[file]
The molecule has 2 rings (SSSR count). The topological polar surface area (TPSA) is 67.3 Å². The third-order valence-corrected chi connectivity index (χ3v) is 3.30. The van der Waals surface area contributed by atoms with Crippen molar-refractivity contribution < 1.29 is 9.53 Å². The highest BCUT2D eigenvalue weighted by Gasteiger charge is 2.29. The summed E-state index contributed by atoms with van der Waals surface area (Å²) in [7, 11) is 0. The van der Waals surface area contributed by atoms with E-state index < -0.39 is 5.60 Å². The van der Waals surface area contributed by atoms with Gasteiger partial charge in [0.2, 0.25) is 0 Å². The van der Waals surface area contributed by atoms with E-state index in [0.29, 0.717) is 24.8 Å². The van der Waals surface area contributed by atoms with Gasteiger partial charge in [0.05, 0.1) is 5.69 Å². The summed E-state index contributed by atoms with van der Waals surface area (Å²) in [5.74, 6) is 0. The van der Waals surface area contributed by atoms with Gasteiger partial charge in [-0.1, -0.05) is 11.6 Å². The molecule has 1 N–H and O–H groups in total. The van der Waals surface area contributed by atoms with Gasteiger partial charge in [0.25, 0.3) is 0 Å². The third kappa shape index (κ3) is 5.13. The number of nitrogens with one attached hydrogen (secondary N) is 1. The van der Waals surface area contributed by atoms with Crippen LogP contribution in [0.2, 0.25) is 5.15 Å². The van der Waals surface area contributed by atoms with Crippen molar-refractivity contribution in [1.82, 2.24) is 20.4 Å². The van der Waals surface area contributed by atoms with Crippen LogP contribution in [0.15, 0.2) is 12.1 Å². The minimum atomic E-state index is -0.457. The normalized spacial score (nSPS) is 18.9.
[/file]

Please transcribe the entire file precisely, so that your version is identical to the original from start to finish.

The molecule has 2 rings (SSSR count). The topological polar surface area (TPSA) is 67.3 Å². The third-order valence-corrected chi connectivity index (χ3v) is 3.30. The van der Waals surface area contributed by atoms with Crippen molar-refractivity contribution < 1.29 is 9.53 Å². The highest BCUT2D eigenvalue weighted by Gasteiger charge is 2.29. The summed E-state index contributed by atoms with van der Waals surface area (Å²) in [7, 11) is 0. The van der Waals surface area contributed by atoms with E-state index < -0.39 is 5.60 Å². The van der Waals surface area contributed by atoms with Gasteiger partial charge in [0.2, 0.25) is 0 Å². The van der Waals surface area contributed by atoms with E-state index in [0.29, 0.717) is 24.8 Å². The van der Waals surface area contributed by atoms with Gasteiger partial charge in [0.05, 0.1) is 5.69 Å². The summed E-state index contributed by atoms with van der Waals surface area (Å²) in [5.74, 6) is 0. The van der Waals surface area contributed by atoms with Gasteiger partial charge in [-0.1, -0.05) is 11.6 Å². The molecule has 1 N–H and O–H groups in total. The van der Waals surface area contributed by atoms with Gasteiger partial charge in [0.25, 0.3) is 0 Å². The third kappa shape index (κ3) is 5.13. The number of nitrogens with one attached hydrogen (secondary N) is 1. The van der Waals surface area contributed by atoms with Crippen LogP contribution in [0.2, 0.25) is 5.15 Å². The van der Waals surface area contributed by atoms with Crippen molar-refractivity contribution in [1.82, 2.24) is 20.4 Å². The van der Waals surface area contributed by atoms with Crippen LogP contribution in [0.15, 0.2) is 12.1 Å². The minimum atomic E-state index is -0.457. The normalized spacial score (nSPS) is 18.9.